Summary: In a flurry of activity, President Obama signed the tax bill that was highly debated by all parties involved. There were some good items left for consumers, some altered and some removed. Millions of consumers will not have to worry about higher taxes for 2011. Let's get to the high points on what it can mean for you.
More take home pay.
Normally Social Security and Medicare deductions are taken out of paychecks at a 6.2% rate. For the next year, that reduction will be 4.2%. This will impact 150 million workers.
The change will save a worker with annual income of $40,000 almost $800 a year. An employee earning $70,000 in income will save almost $1,400.
Without the new tax provisions, this 2% change would not have come about. What was left out was a huge tax increase had the Bush era tax cuts not been renewed
Energy Improvement Incentives Altered.
There are still incentives to make energy-efficient improvements to your home. The new tax provisions scales back 2010's 30% credit. Homeowners are due a 10% credit which caps at $1500 if they add insulation or energy-efficient windows or certain roofs.
Mortgage Insurance Premium Deductions
The tax deduction for homeowners who pay mortgage insurance premiums will be extended fro one more year. Homebuyers who put less than 20% down on a home loan generally have to buy mortgage insurance which protects the lender from defaults.
All In The FamilyThe $1,000 per child tax credit is valid until the end of 2012. It was supposed to be reduced in 2011 to $500 per child. The value of the credit diminishes after adjusted gross income reaches $75,000 and $110,000 for married couples.
A credit of up to $3,000 for dependent care for children under 13 was also extended. For children that are in college, the "American Opportunity Credit" can mean a $2,500 break(salary of $90,000 or less.)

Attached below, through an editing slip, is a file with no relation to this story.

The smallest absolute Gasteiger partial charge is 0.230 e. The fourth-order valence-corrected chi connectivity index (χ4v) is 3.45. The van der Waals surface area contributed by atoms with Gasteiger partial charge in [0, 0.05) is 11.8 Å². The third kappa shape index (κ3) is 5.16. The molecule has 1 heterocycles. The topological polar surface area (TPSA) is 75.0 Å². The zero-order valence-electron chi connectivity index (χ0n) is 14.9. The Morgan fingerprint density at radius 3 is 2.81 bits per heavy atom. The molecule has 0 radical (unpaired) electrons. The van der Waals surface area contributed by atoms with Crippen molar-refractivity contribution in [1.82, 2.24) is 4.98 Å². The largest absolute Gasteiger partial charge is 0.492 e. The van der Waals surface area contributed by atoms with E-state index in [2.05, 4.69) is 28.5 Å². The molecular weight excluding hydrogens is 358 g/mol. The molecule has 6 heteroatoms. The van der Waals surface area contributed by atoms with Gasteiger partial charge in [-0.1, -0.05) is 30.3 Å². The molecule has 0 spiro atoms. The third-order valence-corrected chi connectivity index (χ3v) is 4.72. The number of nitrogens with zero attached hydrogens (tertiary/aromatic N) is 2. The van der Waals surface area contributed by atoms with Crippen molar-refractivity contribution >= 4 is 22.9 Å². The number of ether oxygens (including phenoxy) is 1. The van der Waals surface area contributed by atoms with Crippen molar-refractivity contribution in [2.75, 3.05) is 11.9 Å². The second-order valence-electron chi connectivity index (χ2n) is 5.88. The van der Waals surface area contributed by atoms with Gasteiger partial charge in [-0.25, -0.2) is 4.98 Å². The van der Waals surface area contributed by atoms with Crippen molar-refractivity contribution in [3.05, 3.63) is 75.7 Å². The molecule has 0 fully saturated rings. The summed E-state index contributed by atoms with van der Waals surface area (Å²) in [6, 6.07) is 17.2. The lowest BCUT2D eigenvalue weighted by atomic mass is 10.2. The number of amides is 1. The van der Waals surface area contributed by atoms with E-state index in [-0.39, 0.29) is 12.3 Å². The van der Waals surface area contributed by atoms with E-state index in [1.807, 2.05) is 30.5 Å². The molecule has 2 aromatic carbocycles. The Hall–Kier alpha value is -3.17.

TAX FILING DATES TO CHANGE:
WASHINGTON - Following last week's tax law changes, the Internal Revenue Service announced today the upcoming tax season will start on time for most people, but taxpayers affected by three recently reinstated deductions need to wait until mid- to late February to file their individual tax returns. In addition, taxpayers who itemize deductions on Form 1040 Schedule A will need to wait until mid- to late February to file as well.
The start of the 2011 filing season will begin in January for the majority of taxpayers. However, last week's changes in the law mean that the IRS will need to reprogram its processing systems for three provisions that were extended in the Tax Relief, Unemployment Insurance Reauthorization and Job Creation Act of 2010 that became law on Dec. 17.
People claiming any of these three items - involving the state and local sales tax deduction, higher education tuition and fees deduction and educator expenses deduction as well as those taxpayers who itemize deductions on Form 1040 Schedule A - will need to wait to file their tax returns until tax processing systems are ready, which the IRS estimates will be in mid- to late February.